First, I have to chuckle at the early reference to our name and its unfortunate phonetic pronunciation. While I’ve spent the last six years trying to get folks to say C-C-H-I-T, I long ago accepted that this marketing faux pas is the result of hiring the marketing director after the founders–all brilliant physicians and IT executives—who came up with an elegant name with initials not even a mother could love.

C’est la vie. You’ve got to be prepared to laugh at yourself.

Much has changed since those early days. We’ve seen certification blossom from begrudging acceptance to deeper Federal involvement with associated financial rewards. During that time, the industry has truly moved from stick to carrot. The work that CCHIT pioneered beginning in 2005 has grown to become a prerequisite, now managed by the government, for federal incentive funding intended to further encourage health IT adoption.

CCHIT continues to develop its own programs with its broadly representative volunteer stakeholders to fill in the gaps left by the government’s program. Those gaps are most notable in special care settings–behavioral health and long term and post acute care–and in special populations or medical practices–child heath, women’s health, cardiovascular medicine, dermatology and oncology–or for special purposes, such as clinical research.

Some things stay the same. We’ve certified more than 400 individual products, including both those in our independently developed CCHIT Certified® program and those in the newer ONC Authorized Testing and Certification Body (ONC-ATCB) program. Yet this comment: “Some vendors are complaining about the cost of certification and interference with their business” is still largely true. Most vendors, however, would probably agree that product certification has now become a necessity for competing in the health IT market. And most, if not all, buyers know to ask about certification.

Some things that this missive from the past asked for as additions to the first proposed CCHIT program have been added incrementally:

  • “Release the individual scoring sheets of the products it evaluates.” This was never necessary since all CCHIT Certified products meet 100 percent of the criteria in a juried pass/fail inspection. Clinicians shouldn’t have to worry about which EHR capability isn’t there or isn’t working. For, ONC-ATCB products, each tested criteria is listed separately on our product pages so buyers can easily see if it’s a complete EHR or an EHR module.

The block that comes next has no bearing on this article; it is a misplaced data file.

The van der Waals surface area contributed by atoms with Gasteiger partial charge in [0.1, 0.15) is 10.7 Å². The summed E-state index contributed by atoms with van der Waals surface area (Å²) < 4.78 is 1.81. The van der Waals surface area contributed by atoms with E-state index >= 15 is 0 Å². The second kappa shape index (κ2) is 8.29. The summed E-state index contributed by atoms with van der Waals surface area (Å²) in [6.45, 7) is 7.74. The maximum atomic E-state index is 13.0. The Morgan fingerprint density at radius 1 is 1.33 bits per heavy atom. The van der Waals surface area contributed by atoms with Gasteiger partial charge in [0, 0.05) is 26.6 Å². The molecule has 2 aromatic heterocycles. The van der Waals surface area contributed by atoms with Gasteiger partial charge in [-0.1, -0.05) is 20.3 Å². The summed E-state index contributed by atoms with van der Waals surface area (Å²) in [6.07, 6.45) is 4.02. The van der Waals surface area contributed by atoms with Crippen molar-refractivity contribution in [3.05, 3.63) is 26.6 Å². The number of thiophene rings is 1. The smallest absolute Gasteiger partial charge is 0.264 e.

• “Add a category for patient safety.” Though this category was not called out separately in CCHIT development activity after 2006, many criteria were added in subsequent years to support this need. Additional attention was given to CPOE, the medication administration record and medication reconciliation, alerts and reminders, performance and quality reporting, and exchange of information across care settings. CCHIT does not certify EHR implementations but, in its independent program, it verifies with live reference sites that key capabilities are implemented and working properly before full certification is granted.
  • “Add criteria for usability.” With the CCHIT Certified 2011 Ambulatory EHR program, launched in October 2009, we began requiring basic usability testing, allowing vendors to opt-in or out of reporting their usability score. There was great concern about how objective this testing would be but, with a clear Usability Testing Guide, most vendors embraced the opportunity to demonstrate these first steps in improving the usability of their products. Later this month, CCHIT has been invited to testify at a hearing held by the Certification/Adoption Workgroup of the HIT Policy Committee on usability of EHRs to help the committee formulate recommendations to the National Coordinator for Health IT for inclusion of usability testing in the government’s program.

Finally, I would agree with the writer’s original assessment from 2006: “Damned if CCHIT’s work groups didn’t go off and actually get some real work done that will have a significant impact on the industry.”

That work hasn’t stopped.

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Meaningful Yoose Rap

by CCHIT Staff on March 15, 2011